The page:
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Popular weight loss drug semaglutide reduces alcohol cravings

A new study has revealed that semaglutide, a drug commonly used for diabetes and weight loss, may significantly reduce symptoms of alcohol use disorder (AUD). 

This promising research was conducted by experts from the University of Oklahoma School of Community Medicine and Oklahoma State University Center for Health Sciences. 

First documented evidence in humans 

The study was primarily focused on six patients undergoing weight loss treatment with semaglutide. Remarkably, all participants exhibited a substantial decrease in their alcohol use disorders identification test (AUDIT) scores. 

This decrease is the first documented evidence in humans that semaglutide can specifically mitigate AUD symptoms.

The study has sparked optimism among medical professionals and researchers. It highlights the potential of semaglutide to significantly impact the lives of individuals struggling with alcohol use disorder.

What is semaglutide?

Semaglutide is a medication primarily used in the treatment of type 2 diabetes. It works by mimicking a hormone called glucagon-like peptide-1 (GLP-1), which is involved in the regulation of blood sugar levels. 

When semaglutide binds to GLP-1 receptors, it enhances the release of insulin, a hormone that lowers blood glucose levels, while also reducing the secretion of glucagon, a hormone that increases blood glucose levels. This dual action effectively helps in controlling blood sugar levels in people with type 2 diabetes.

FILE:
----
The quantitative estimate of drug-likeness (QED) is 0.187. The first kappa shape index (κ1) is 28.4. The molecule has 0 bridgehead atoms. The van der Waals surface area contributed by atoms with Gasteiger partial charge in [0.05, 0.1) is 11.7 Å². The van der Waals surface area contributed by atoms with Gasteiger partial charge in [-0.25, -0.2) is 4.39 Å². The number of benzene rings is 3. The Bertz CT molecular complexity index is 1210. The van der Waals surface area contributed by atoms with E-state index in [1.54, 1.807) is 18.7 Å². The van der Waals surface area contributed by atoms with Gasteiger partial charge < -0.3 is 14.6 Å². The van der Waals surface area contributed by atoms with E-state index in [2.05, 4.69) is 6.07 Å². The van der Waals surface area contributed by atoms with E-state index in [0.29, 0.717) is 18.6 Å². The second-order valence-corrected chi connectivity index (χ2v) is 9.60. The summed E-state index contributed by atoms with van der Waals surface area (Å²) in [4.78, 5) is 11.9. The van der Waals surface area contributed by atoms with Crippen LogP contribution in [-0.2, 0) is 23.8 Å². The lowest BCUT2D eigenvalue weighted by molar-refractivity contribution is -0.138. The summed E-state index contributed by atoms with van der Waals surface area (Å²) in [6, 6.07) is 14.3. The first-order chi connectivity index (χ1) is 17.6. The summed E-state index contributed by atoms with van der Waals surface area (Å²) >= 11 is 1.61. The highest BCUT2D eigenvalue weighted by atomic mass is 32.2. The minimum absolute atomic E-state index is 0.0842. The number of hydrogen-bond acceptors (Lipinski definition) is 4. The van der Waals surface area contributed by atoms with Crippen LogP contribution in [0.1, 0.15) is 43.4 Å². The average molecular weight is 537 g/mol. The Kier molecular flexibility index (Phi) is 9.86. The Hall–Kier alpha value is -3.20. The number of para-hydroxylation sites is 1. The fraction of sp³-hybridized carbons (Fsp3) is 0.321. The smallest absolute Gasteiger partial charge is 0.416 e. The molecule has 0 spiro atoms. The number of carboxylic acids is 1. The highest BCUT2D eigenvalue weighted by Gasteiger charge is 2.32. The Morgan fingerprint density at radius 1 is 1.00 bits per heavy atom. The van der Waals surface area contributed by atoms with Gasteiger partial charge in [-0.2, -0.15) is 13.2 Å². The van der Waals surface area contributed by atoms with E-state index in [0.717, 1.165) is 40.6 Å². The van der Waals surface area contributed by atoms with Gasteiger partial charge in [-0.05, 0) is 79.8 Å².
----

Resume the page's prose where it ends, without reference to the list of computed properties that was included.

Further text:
Ozempic and Wegovy

Semaglutide has gained recent acclaim under the brand names Ozempic and Wegovy for its potential in promoting weight loss. The drug reduces appetite and food intake, which can lead to significant weight loss in some individuals. This has made it a subject of interest in the treatment of obesity.

The popularity of Ozempic and Wegovy has surged so quickly in the United States that some people are having trouble getting their prescriptions filled. According to one study, the number of prescriptions for these drugs quadrupled in two years, reaching about 9 million by the end of 2022.

Potential therapeutic applications 

The new study suggests that the potential applications of semaglutide may extend far beyond diabetes and obesity. Prior animal studies have already shown that semaglutide can decrease drug and alcohol consumption, and many patients using it for diabetes or weight loss have reported a diminished desire to consume alcohol.

“This research marks a significant step forward in our understanding of the potential therapeutic applications of semaglutide in the field of addiction medicine,” said study lead author Dr. Jesse Richards, an expert in Obesity Medicine at the OU-TU School of Community Medicine.

Clinical trials 

Dr. Kyle Simmons is the paper’s senior author and professor of Pharmacology & Physiology at OSU-Center for Health Sciences. He noted that this case series evidence paves the way for gold-standard placebo-controlled clinical trials such as the one he is currently conducting in Tulsa at the OSU Hardesty Center for Clinical Research and Neuroscience. 

“This is an example of what can happen when our two R-1 research institutions in Oklahoma collaborate,” said Dr. Simmons. “With the publication of this case series in the Journal of Clinical Psychiatry, the stage is set for future clinical trials, such as the STAR studies, which can definitively tell us whether semaglutide is safe and effective for treatment of alcohol use disorder.” 

Study implications 

The researchers emphasized the need for further investigation through larger, controlled studies to validate and expand upon these initial findings. 

The study highlights a remarkable reduction in AUDIT scores among patients treated with semaglutide for weight loss, suggesting its potential utility in managing alcohol use disorder.

The findings pave the way for future investigations into glucagon-like peptide-1 medications, like semaglutide, for treating addictive behaviors.

The study is published in The Journal of Clinical Psychiatry.

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